Star-Bulletin Features

Friday, July 16, 1999


Every dog has his day

Taking care of 'man's best friend'
is now a matter of tending the
inner and outer pooch


Pets, like humans, go through
separation anxiety

By Heather Tang


AFTER a hard day's work at the office, the last thing anyone wants to be greeted with is piles of poop. Finding your couch shredded or your yard dug up wouldn't exactly qualify as welcome surprises either. Yet it happens to many unsuspecting pet owners. Over and over again.

What to do about a pet who is an unruly "depositor?" Is there a surefire method of controlling the hairiest member of your family?

According to veterinarian Scott Harada, of The Pet Clinic, increasing numbers of people have been inquiring about dogs' behavioral problems.

"We try to figure out what the cause of the problem is, look at the patient's history, talk to the pet owners. Do they have a true behavior problem? Is the dog angry and acting out or is there something medically wrong?" Harada explained. Depending on how habitual a problem is can help determine the root of the problem.

According to animal behaviorist and Sirius Puppy Training president Wendy Mah, one solution may lie in pet psychology, understanding your pet's feelings. Pets, like humans, can suffer from separation anxiety when left home alone.

When animals, especially dogs, are separated from their owners, they may feel anxious, exhibiting signs ranging from barking to self-mutilation. They may also chew, dig, urinate, defecate and vomit. "They can get very, very upset," says Mah.

Like people, pets have pent-up emotions and energy that should be released, said Mah, who has a master's degree in animal learning psychology from the University of Colorado at Boulder. "The animals don't know what to do with the energy. So they take up different behaviors."

Although no scientific study documents these feelings, about one-third of dogs examined by behaviorists have separation anxiety, animal behavioral specialist Victoria Voith told veterinarians at a Michigan conference.

By Ken Sakamoto, Star-Bulletin
Jennifer Tang comforts Penelope, a pooch that
suffers from separation anxiety.

Dogs are social animals and thrive on company. When left alone, they don't know how to amuse themselves. Consequently, problems arise.

Dogs with separation anxiety may exhibit pre-departure stress. Anxiety levels rise as owners prepare to leave and escalate in intensity after departure. Such dogs usually have a history of abandonment. They are dogs that either came from the shelter or were once constantly in contact with people, said Voith.

Weaning dogs away from unhealthy dependence requires effort. Behavioral modification is often a vital first step. "You have to untrain a habit and teach another," says Mah, who advises against scolding pets for "spoilings," which only adds to the animal's stress.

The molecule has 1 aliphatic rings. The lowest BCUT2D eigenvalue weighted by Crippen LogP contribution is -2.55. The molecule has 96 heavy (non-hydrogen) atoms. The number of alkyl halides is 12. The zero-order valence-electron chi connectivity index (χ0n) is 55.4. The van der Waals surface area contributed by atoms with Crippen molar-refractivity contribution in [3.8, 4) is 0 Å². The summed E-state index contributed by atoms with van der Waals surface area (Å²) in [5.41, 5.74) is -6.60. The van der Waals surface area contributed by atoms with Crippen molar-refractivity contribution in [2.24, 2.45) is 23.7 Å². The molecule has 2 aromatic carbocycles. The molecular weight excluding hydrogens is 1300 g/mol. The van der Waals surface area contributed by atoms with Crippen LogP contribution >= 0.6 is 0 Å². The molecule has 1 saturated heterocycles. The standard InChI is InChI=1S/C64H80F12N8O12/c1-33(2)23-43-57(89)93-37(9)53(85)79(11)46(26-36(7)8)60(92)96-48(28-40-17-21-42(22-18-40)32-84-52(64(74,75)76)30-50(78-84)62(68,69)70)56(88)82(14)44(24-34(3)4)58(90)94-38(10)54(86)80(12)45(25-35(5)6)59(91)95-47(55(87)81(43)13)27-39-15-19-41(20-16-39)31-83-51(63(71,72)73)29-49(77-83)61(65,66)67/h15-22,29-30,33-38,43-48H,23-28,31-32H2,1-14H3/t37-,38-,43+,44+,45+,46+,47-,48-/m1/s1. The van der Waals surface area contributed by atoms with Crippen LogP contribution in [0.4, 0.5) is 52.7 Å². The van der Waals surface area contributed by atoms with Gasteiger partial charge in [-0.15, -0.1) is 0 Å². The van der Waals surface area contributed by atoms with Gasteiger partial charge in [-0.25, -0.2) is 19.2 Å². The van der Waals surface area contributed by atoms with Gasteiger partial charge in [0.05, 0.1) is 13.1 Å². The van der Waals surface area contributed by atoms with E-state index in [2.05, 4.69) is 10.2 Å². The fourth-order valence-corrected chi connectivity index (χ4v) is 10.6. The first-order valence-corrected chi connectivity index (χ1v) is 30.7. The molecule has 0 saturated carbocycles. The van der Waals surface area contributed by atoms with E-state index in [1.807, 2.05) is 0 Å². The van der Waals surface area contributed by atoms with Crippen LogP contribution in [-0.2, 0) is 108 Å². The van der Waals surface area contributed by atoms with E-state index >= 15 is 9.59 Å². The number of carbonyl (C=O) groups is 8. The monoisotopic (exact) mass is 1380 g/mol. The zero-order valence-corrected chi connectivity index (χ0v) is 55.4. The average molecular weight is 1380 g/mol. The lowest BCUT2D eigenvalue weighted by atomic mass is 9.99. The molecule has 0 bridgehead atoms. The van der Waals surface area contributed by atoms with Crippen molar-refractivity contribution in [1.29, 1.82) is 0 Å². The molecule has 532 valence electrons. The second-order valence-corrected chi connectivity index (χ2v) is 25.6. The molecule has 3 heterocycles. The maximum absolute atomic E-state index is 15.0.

"If a dog pees and poops all over the house when the family goes to work, don't come home and scold the dog," she said. Instead, contain the dog in an enclosed area where it can't get into trouble.

The same goes for cats. "Don't give the cat the opportunity to get into trouble. Instead, re-teach it more appropriate behavior," said Mah, who recommends closing off rooms that cats misbehave in.

Such a solution worked for Jeffrey Aasen who now locks his dogs in the kitchen when he leaves home. Getting a second dog also seemed to control his situation, however, this is not advised because only about 50 percent of dogs improve with the introduction of a new dog.

Sometimes, changing pets' behavior starts with changing owners' behavior. Pet owners can prevent anxiety by doing little things, such as inconspicuously entering and exiting the house.

"Just collect your things and quietly leave," Mah advises. "Some people work their dog into a frenzy, then they leave and the animal doesn't know what to do with all of that energy and motion."

When returning home, she adds, give your pet a quiet greeting. Otherwise, the animal will start to anticipate your arrival and work itself up into a frenzy, she said.

Birds also can also have an adverse reaction to their owners' arrival and departure because they are sensitive and emotional creatures. Stressed birds will pluck their feathers out.

Distracting a pet when exiting will help ease emotional stress, such as through use of toys. Saving special toys and not putting them down until leaving can help.

Pets showing behavioral problems should be checked by a veterinarian who can help determine the cause of such problems, say Harada.

Drug therapy can sometimes help dogs with severe separation anxiety. The drug Clomicalm was approved recently by the Federal Drug and Food Administration specifically for the treatment of anxieties and obsessive compulsive disorders. A kind of Prozac for dogs, Clomicalm calms the animal, making it more receptive to training.

Drugs are a last resort for out of control dogs. According to Harada, drugs are not intended to be used as a lifelong maintenance system.

Mah agrees, discouraging use of drugs as a "quick fix."

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